The artwork on this note card was created by 5768 WRJ Art Calendar artist Césan d’Ornellas Levine.
In 2009, a person who had suffered from an illness in the past could be denied health coverage based on that preexisting condition. In 2009, a woman could be subject to higher insurance costs exclusively due to her gender. In 2009, a low-income family that did not qualify for Medicaid, and did not receive employer-based insurance, was likely to be uninsured. Before the Patient Protection and Affordable Care Act (ACA) passed in 2010 and was implemented fully in 2014, the health insurance system in the United States left over 47 million Americans without coverage. Few pieces of legislation in the last 50 years have had a greater effect in the daily lives of Americans than the ACA.
Beginning in January 2017, much of that progress will be at risk.
Members of Congress and the incoming Administration are threatening to repeal major pieces of the ACA. This alone would be troubling, but it is especially worrisome given that some are suggesting repealing the health care law without a comprehensive replacement mechanism. A recent study by the Urban Institute indicates that 30 million people could lose their coverage in this scenario.
To understand how this is possible requires knowledge of how the ACA currently functions. The legislation contains three primary mechanisms for increasing coverage: 1) Federally-funded Medicaid expansions in states that have agreed to implement the expansion and accepted funds; 2) Marketplaces for individuals buying coverage with tax credits for the majority of its users; 3) The individual and employer mandates for buying and providing insurance. The Center on Budget and Policy Priorities breaks down how all three of these work together to increase coverage.
The ACA’s provisions may seem complicated, but the results are clear: public and private healthcare coverage has increased dramatically in every state. In addition to these coverage expansion mechanisms, the ACA included many regulatory reforms that have had substantial effects on the healthcare industry. Two of the most popular and well-known of these changes are the ban on discrimination against people with preexisting conditions and the ability for children under the age of 26 to remain on their parents’ insurance plans.
A deeper understanding of how the ACA works clarifies the ways in which it can be changed. Members of Congress who wish to repeal the ACA will likely use a process called budget reconciliation. The process is a parliamentary procedure that allows Congress to pass limited legislation related to the budget with only 51 votes in the Senate. It is the same procedure in which major portions of the ACA were originally passed. Budget reconciliation will limit the extent of ACA repeal that is possible, which will likely mean that many of the bill’s regulatory changes will stay in place. But the employer and individual mandate, Medicaid expansion, tax credits for the private marketplace, and the taxes that help pay for the ACA could all be repealed through reconciliation.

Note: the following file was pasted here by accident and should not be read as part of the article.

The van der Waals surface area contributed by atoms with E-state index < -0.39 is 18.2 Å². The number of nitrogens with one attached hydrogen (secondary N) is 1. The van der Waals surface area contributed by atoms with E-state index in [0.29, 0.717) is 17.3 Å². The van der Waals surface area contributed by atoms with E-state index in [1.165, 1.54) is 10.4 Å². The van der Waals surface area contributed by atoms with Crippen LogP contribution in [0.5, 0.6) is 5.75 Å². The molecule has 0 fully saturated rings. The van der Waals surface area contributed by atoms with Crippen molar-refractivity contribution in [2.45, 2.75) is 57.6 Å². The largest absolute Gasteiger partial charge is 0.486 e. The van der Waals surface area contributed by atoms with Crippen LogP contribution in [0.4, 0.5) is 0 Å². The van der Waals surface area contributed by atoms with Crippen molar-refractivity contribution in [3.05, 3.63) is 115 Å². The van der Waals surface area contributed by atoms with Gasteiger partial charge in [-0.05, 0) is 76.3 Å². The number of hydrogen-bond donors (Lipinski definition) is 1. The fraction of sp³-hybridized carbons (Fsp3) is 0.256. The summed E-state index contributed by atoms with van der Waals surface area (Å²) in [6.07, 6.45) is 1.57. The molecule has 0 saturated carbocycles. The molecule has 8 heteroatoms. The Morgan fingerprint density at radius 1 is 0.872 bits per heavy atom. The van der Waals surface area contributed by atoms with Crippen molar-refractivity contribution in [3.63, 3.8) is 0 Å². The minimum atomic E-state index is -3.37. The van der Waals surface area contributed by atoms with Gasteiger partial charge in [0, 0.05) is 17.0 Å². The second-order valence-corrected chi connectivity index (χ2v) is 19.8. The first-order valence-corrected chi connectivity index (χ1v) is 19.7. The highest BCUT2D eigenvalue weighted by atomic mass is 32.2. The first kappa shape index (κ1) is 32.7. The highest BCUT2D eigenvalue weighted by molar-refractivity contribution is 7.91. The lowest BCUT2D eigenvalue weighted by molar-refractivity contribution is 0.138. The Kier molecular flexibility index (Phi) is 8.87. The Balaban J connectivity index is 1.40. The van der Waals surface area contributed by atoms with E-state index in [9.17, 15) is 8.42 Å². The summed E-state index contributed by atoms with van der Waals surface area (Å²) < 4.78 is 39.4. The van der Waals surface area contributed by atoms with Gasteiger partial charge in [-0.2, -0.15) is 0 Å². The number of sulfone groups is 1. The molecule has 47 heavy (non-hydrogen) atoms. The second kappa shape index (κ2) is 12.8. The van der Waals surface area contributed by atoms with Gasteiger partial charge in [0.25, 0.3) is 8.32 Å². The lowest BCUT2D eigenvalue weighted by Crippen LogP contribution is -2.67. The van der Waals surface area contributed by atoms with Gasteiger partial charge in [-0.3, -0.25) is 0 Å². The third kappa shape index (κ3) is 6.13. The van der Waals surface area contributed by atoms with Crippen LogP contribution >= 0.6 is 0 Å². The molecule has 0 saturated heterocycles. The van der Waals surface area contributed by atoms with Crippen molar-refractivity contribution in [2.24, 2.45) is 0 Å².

ACA repeal would particularly affect many low-income families. The bill has disproportionately helped the most vulnerable populations, and a repeal could mean serious ramifications for many families with few alternatives. On the flip side, ACA repeal would amount to an enormous tax cut for families making more than $200,000, as well as insurance companies.
The possible repeal of the ACA is a gravely concerning matter, but should not obscure the reality that the bill is imperfect. Rising premiums and lack of marketplace competition are two of the largest challenges the current system faces. Economists, healthcare experts, journalists, and many others have a variety of ideas for changes to the ACA that would improve affordable access. But the evidence demonstrates that without a viable replacement plan, ACA repeal would amount to an enormous setback for millions.
Reform Jewish values make it clear that health care should not be a privilege, but a right. For centuries, Jewish law has commanded communities to provide healthcare to their inhabitants (Mishneh Torah, Hilchot De'ot IV: 23). We learn that healthcare is a core element of creating a society of equality and justice. Leaving millions of people without healthcare would undermine years of progress and an important measure to lift up the most vulnerable among us. We must take action to preserve this important legislation.
Luckily, there are ways you can make a difference on this issue and make it clear that you will not stand for ACA repeal without replacement, which would leave millions in the dust. Send a letter to your member of Congress explaining why this issue is important you, and call your Senators to make your voice heard. For more on this issue, visit the RAC’s healthcare page, or check out the RACBlog. You can also contact Eisendrath Legislative Assistant Nathan Bennett at (202) 387-2800.